Scarlet : Cult Classic
The Seagram murals, created by the artist Mark Rothko in the mid 20th century, remain somewhat of an enigma to this day. It has been suggested by some that these abstract works are about the all-consuming emptiness and lack of meaning that belies every single aspect of existence. It could also be reasonably pointed out that they look rather similar to the mark left on the wall when a fridge-freezer has been in the same place for several years. Either way, whilst the artist's use of light and dark certainly evokes an emotional reaction within the viewer, the absence of a comprehensive explanation as to their true meaning makes them quite intriguing.
The songs contained within Cult Classic, created by the band Scarlet in the early 21st century, remain somewhat of an enigma to this day. It has been suggested by some that they are an erotic wave of terror and ferocity that will reshape and revolutionize the face of metallic hardcore. It could also be reasonably pointed out that they sound rather similar to a sore-throated Romanian with Tourette's syndrome stuck in a lift for forty minutes. Either way, whilst the band's use of light and dark certainly evokes an emotional reaction within the listener, the absence of a comprehensive explanation as to their true meaning makes them quite intriguing.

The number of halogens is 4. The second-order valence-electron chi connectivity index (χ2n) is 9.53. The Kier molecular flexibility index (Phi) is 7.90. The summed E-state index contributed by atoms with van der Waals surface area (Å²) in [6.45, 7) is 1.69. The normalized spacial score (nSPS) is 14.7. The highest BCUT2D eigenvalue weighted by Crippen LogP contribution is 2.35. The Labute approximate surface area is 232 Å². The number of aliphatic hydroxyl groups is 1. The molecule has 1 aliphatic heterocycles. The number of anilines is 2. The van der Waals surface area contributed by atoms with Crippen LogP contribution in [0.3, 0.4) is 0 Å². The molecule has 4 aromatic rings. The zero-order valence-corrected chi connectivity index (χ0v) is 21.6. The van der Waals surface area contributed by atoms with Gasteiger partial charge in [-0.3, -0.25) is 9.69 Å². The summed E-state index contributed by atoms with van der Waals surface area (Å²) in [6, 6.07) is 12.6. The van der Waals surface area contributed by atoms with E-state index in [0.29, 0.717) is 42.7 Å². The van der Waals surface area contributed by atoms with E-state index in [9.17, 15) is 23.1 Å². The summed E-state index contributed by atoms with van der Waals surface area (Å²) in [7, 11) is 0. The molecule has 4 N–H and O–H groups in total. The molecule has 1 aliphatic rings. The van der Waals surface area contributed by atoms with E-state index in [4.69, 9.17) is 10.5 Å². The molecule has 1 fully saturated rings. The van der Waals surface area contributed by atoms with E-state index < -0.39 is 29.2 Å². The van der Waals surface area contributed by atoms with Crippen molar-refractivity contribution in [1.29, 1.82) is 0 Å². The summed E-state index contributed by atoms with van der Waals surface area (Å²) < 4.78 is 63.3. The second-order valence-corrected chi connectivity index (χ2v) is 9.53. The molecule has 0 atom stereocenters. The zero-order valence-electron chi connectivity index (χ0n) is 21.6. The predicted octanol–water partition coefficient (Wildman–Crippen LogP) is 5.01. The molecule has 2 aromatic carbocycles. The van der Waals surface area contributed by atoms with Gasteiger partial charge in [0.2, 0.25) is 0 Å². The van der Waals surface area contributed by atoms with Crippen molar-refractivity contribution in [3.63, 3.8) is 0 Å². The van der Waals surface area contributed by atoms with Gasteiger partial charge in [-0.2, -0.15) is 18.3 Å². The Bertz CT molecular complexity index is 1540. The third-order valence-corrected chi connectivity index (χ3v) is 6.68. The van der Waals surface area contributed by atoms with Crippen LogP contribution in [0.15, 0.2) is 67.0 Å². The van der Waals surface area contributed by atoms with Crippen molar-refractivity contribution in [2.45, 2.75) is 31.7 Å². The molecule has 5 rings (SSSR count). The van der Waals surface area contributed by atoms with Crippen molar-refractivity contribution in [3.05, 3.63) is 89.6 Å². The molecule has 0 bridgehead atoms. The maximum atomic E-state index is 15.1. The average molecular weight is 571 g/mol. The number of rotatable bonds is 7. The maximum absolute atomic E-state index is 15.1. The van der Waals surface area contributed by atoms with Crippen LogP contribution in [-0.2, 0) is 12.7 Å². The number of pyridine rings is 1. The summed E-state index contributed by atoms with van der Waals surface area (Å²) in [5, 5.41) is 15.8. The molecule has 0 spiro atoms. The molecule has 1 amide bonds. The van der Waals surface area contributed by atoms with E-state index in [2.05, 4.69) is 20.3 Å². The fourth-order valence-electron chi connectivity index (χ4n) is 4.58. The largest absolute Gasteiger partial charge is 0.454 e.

This album has . . . something. What, I'm not sure I could say, so let's assess the basics. In order to produce this kind of intensely tight and rhythmic noise, a band's musicianship has to be of quite a high standard, so there's a plus. The lyrics, though largely incomprehensible, seem reasonably thoughtful and evocative, so there's another plus. By the end of the album, you feel as though you have been physically assaulted, and that surely has to be a plus. Oh, and the artwork isn't too bad - one more plus. Other than that, Cult Classic can only really be described as, well . . . abstract.